A new study from the University of Rochester sheds light on how parents and caregivers of children with fetal alcohol spectrum disorders (FASD) can best help their kids, and at the same time, maintain peace at home and at school.
“Children with FASD often have significant behavior problems due to neurological damage,” says Christie Petrenko, a research psychologist at the University’s Mt. Hope Family Center.
Petrenko and her colleagues found that parents of children with FASD who attribute their child’s misbehavior to their underlying disabilities—rather than to willful disobedience—tend to use pre-emptive strategies designed to help prevent undesirable behaviors. These strategies are likely to be more effective than incentive-based strategies, such as the use of consequences for misbehavior, given the brain damage associated with FASD.
The study included 31 parents and caregivers of children with FASD ages four through eight. Petrenko and her team analyzed data from standardized questionnaires and qualitative interviews that focused on parenting practices.
Petrenko says that the study, which is published in Research in Developmental Disabilities, shows that educating families and caregivers about the disorder is critical.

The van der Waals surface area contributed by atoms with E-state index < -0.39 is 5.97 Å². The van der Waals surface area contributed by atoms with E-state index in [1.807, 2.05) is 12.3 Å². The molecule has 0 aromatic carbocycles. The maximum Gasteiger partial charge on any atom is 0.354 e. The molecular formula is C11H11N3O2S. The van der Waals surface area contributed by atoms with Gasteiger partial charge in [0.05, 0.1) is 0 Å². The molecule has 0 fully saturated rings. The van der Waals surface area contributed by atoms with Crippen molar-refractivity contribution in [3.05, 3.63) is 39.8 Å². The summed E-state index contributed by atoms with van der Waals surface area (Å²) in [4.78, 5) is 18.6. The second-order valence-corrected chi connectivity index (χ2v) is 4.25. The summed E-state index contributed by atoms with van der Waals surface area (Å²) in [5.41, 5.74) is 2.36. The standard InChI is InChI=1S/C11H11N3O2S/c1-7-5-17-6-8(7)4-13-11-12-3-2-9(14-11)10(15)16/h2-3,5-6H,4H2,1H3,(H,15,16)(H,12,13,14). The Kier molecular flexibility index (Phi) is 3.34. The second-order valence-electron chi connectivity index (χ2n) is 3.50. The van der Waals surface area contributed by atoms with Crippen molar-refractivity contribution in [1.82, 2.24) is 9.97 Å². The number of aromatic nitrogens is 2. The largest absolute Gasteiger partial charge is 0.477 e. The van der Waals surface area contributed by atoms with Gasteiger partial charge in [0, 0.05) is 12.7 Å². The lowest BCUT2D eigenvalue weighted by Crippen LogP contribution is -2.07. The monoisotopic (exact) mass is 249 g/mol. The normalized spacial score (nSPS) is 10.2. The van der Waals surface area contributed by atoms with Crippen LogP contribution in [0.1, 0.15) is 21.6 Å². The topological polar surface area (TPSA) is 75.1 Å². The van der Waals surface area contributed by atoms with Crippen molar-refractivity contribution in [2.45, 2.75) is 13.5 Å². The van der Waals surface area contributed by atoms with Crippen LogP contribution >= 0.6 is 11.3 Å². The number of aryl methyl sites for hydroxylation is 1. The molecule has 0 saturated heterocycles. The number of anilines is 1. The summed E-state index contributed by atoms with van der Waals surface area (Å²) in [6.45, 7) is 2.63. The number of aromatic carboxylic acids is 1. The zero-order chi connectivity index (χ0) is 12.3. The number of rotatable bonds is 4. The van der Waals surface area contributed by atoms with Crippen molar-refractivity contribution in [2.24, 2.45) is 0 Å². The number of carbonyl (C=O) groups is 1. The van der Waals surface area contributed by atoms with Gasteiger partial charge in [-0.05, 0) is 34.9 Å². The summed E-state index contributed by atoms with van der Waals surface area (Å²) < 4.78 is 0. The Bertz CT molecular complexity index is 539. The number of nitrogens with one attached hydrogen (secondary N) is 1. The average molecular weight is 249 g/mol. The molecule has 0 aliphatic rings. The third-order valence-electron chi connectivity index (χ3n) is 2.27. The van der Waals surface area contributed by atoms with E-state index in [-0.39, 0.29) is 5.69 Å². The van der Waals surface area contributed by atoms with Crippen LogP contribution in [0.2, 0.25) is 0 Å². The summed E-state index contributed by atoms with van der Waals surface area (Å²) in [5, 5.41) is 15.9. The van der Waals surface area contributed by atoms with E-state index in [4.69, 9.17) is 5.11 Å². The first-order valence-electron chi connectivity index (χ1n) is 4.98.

People with FASD often have problems with executive functioning, which includes skills such as impulse control and task planning, information processing, emotion regulation, and social and adaptive skills. As a result, they are at high risk for school disruptions and trouble with the law.
Parents who use pre-emptive strategies “change the environment in a way that fits their child’s needs better,” says Petrenko. “They give one-step instructions rather than three-steps because their child has working memory issues. They may buy clothes with soft seams if their child has sensory issues, or post stop signs to cue the child to not open the door. All of these preventive strategies help reduce the demands of the environment on the child.”
The study also shows that parenting practices correlate with levels of caregiver confidence and frustration. Families of children with FASD are frequently judged and blamed for their children’s misbehavior. Parents and caregivers who are successful in preventing unwanted behaviors have higher confidence in their parenting and lower levels of frustration with their children than parents who counter unwanted behaviors with consequences after the fact.
Petrenko says that evidence-based interventions for families raising children with FASD have been developed and show promise for improving outcomes for children and families. She and her team at Mt. Hope Family Center are continuing to further test these interventions and identify what strategies and approaches are most effective in getting evidence-based information to families.
The study was funded by a grant from the National Institute on Alcohol Abuse and Alcoholism.